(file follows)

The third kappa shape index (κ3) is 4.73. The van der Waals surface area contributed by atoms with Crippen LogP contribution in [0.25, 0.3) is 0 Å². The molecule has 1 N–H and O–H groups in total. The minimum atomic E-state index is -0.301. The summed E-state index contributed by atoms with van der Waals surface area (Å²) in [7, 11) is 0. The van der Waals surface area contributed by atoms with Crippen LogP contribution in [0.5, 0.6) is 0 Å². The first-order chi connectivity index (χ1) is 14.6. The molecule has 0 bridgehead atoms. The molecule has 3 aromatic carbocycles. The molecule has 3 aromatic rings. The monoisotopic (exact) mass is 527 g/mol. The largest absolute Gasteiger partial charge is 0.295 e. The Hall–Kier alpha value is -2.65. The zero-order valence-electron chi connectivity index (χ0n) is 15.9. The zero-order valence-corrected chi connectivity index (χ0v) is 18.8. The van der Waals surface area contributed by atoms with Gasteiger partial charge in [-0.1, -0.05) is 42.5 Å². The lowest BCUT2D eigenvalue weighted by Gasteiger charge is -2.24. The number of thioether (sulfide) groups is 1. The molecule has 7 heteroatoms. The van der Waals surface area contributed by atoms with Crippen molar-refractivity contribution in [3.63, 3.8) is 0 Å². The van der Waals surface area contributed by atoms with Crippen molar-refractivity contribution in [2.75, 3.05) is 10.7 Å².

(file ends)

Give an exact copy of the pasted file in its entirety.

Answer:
The third kappa shape index (κ3) is 4.73. The van der Waals surface area contributed by atoms with Crippen LogP contribution in [0.25, 0.3) is 0 Å². The molecule has 1 N–H and O–H groups in total. The minimum atomic E-state index is -0.301. The summed E-state index contributed by atoms with van der Waals surface area (Å²) in [7, 11) is 0. The van der Waals surface area contributed by atoms with Crippen LogP contribution in [0.5, 0.6) is 0 Å². The first-order chi connectivity index (χ1) is 14.6. The molecule has 0 bridgehead atoms. The molecule has 3 aromatic carbocycles. The molecule has 3 aromatic rings. The monoisotopic (exact) mass is 527 g/mol. The largest absolute Gasteiger partial charge is 0.295 e. The Hall–Kier alpha value is -2.65. The zero-order valence-electron chi connectivity index (χ0n) is 15.9. The zero-order valence-corrected chi connectivity index (χ0v) is 18.8. The van der Waals surface area contributed by atoms with Gasteiger partial charge in [-0.1, -0.05) is 42.5 Å². The lowest BCUT2D eigenvalue weighted by Gasteiger charge is -2.24. The number of thioether (sulfide) groups is 1. The molecule has 7 heteroatoms. The van der Waals surface area contributed by atoms with Crippen molar-refractivity contribution in [3.63, 3.8) is 0 Å². The van der Waals surface area contributed by atoms with Crippen molar-refractivity contribution in [2.75, 3.05) is 10.7 Å².